Supporting the overarching mission of digital transformation, our organization’s leadership team wanted to revamp how manufacturing-operations data is used. The aspiration? To respond to data rather than just amass and curate it.

So, we started by visiting a contract manufacturing facility (which we’ll refer to as CMF1) in China that builds the Surface, HoloLens, and Xbox. We were eager to deploy Power BI, so that factory teams get fast insights on production, shipment yield, and quality control. Having answers to questions like these adds extra value to decisions:

  • Are we going to ship late?
  • Do we have enough of the necessary products/components to ship on time? Do we have too much inventory?
  • Does the quality level meet our targets?

Connecting data and operations

Besides using Power BI to respond to data in manufacturing, we saw potential for using it to form connections—in the data itself, across suppliers, and across factories. For example, we could transform our operations by:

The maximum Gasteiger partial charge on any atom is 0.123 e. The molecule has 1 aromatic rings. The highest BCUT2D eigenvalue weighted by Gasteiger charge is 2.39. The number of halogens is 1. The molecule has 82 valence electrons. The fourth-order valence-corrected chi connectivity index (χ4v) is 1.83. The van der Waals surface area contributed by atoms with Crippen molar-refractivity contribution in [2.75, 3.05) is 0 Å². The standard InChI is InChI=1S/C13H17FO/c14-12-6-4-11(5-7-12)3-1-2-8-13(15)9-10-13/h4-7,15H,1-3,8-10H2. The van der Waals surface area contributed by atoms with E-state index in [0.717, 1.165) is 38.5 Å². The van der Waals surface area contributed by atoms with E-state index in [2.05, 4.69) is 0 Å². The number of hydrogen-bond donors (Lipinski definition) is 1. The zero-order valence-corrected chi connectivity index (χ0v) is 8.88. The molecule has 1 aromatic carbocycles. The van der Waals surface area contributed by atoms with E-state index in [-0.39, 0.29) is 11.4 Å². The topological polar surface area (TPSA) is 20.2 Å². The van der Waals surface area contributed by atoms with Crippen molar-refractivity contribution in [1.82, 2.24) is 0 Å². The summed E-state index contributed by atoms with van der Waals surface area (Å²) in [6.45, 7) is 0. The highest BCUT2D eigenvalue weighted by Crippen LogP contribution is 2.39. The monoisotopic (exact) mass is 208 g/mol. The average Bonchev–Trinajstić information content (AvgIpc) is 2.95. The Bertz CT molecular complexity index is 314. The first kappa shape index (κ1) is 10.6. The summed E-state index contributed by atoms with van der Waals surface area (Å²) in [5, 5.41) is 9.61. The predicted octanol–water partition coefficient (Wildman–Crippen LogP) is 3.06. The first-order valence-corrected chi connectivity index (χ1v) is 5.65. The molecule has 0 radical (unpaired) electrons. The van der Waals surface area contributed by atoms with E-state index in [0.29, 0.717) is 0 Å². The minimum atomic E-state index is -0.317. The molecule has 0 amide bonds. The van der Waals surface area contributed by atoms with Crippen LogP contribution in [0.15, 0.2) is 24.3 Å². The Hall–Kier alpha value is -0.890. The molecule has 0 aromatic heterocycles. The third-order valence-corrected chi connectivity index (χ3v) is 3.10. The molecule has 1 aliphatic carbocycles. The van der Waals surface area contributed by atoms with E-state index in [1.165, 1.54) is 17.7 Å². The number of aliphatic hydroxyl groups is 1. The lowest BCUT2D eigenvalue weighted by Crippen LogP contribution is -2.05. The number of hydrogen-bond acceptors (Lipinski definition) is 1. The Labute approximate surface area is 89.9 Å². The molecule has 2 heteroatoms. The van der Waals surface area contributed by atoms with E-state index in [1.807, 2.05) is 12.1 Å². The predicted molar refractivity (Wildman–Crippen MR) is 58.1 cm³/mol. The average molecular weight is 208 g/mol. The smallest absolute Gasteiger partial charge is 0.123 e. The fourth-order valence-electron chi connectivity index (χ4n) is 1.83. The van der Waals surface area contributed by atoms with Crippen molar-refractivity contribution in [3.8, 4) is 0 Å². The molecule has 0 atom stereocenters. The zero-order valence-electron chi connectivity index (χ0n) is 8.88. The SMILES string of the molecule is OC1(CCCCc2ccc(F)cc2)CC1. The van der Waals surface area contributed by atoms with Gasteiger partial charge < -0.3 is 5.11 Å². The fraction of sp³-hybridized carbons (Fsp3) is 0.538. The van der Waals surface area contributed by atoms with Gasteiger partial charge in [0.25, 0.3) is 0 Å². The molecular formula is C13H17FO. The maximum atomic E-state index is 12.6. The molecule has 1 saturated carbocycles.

• Connecting the data; connecting data sources.
  • Making better connections in the data itself about what the data reveals.
  • Eventually using data analytics to see even deeper connections, and driving more predictive and IoT capabilities.
  • Eventually linking other factory locations to CMF1, connecting tier-level suppliers, and linking the supply chain.

Deploying our solution, and adding predictive and IoT capabilities

We divided our work into phases. Although we’re seeing incredible value and quick wins from the first phase that we’ve completed, the second phase will build on this foundation.

Phase 1: Connecting the operations data, data sources, and identifying connections